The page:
Salesforce kept 2018 costs in line with 2017 as a percentage of revenue, but paid more in taxes in 2018 than 2017. That reduced net income to about $127 million in 2018 from about $180 million the year before.
Cash on hand totaled about $2.5 billion in 2018 compared to about $1.6 billion in 2017.
In 2018 Salesforce.com’s record high in sales put the company on Cloud 9. Its biggest business, Sales Cloud, accounted for $3.5 billion in revenue by itself, making it bigger than some independent cloud software companies. The company’s other strong performer, Service Cloud, brought in another $2.8 billion. While those are the big moneymakers, Salesforce’s customers generally buy services from more than one of the company’s clouds.
To strengthen those clouds, Salesforce has injected artificial intelligence into them. Called Einstein, the AI helps Salesforce’s customers more effectively analyze data that help them better understand their customers. Salesforce sees Einstein as an advantage in attracting new customers as well as tempting current customers to upgrade their services.
A key move, made in 2017, was the acquisition of Demandware. At a price of $2.8 billion, it was Salesforce’s biggest purchase in its history. The deal added e-commerce capabilities to Salesforce’s offerings in addition to its customer relationship management products. Demandware was renamed Commerce Cloud in Salesforce and accounted for about $288 million in revenue in its first full year as part of Salesforce. The acquisition gave Salesforce another product to offer its customers and it exposed the company to another set of customers.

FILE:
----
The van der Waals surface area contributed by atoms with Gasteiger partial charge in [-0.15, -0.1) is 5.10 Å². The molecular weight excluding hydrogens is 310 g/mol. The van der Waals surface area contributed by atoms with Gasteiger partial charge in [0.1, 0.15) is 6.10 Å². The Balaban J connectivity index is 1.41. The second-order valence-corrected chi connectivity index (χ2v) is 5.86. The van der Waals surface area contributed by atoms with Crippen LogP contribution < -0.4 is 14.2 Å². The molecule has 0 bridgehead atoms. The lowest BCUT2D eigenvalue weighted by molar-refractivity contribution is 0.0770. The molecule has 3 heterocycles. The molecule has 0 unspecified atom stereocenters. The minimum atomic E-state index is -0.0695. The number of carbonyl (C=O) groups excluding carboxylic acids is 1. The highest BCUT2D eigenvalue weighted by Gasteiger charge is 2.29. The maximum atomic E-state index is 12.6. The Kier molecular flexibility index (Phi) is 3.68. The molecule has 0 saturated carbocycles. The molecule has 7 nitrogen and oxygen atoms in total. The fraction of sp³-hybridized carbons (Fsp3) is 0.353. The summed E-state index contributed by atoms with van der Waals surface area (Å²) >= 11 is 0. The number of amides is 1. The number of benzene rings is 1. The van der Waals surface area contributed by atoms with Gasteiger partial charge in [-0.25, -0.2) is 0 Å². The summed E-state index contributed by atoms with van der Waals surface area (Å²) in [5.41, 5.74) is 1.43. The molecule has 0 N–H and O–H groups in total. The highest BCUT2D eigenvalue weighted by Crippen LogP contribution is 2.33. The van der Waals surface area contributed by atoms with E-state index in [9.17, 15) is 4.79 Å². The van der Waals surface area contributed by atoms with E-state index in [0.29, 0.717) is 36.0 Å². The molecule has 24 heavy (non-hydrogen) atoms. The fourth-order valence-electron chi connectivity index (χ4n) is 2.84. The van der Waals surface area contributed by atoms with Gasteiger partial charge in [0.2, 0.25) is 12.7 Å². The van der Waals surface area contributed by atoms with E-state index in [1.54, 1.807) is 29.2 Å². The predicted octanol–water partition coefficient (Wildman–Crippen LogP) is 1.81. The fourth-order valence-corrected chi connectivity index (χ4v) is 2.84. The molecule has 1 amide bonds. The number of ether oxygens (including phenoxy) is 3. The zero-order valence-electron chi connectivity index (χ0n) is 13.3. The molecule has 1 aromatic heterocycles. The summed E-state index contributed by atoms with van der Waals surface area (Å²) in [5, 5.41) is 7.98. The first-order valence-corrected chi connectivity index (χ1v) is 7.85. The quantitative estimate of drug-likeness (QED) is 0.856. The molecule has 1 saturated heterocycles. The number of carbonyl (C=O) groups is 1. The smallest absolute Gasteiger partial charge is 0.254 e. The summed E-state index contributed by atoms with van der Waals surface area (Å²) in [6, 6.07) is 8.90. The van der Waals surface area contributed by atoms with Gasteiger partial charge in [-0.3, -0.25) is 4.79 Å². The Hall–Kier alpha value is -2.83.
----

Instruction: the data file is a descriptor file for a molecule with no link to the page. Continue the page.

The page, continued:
Mergers and Acquisitions
In 2017 Salesforce.com agreed to buy Mulesoft, which develops software for linking applications, for about $6.5 billion. With the addition of Mulesoft's technologies, Salesforce can help its customers connect information throughout their companies across public and private clouds and data sources. Mulesoft, which went public in 2017, has posted higher annual revenue but has not made a profit. The deal, Salesforce's most expensive, was expected to close in mid-2018.
Salesforce added to its cloud products with its 2016 acquisition of Demandware for $2.8 billion. As a part of Salesforce Demandware became Commerce Cloud, an integration of its e-commerce capabilities with Salesforce's customer relationship management offerings.
Other acquisitions in the company 2017 fiscal year (ended January) were SteelBrick Inc., which automates the quote-to-cash process; MetaMind Inc., natural language processing and image recognition across the Salesforce clouds; BeyondCore Inc., smart data discovery technology for structured data sources; Quip Inc., productivity software; and Krux Digital Inc., a data management platform.
1 MARKET STE 300
San Francisco, CA 94105-5188
Phone: 1 (415) 901-7000
Employer Type: Publicly Owned
Stock Symbol: CRM
Stock Exchange: , NYSE
Chairman and CEO: Marc Benioff
Vice Chairman, President, and COO: Keith G. Block
President and Chief Strategy Officer: Alexandre Dayon
Employees (This Location): 600
Employees (All Locations): 35,000
San Francisco, CA
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Nishi Muro-Gun, Japan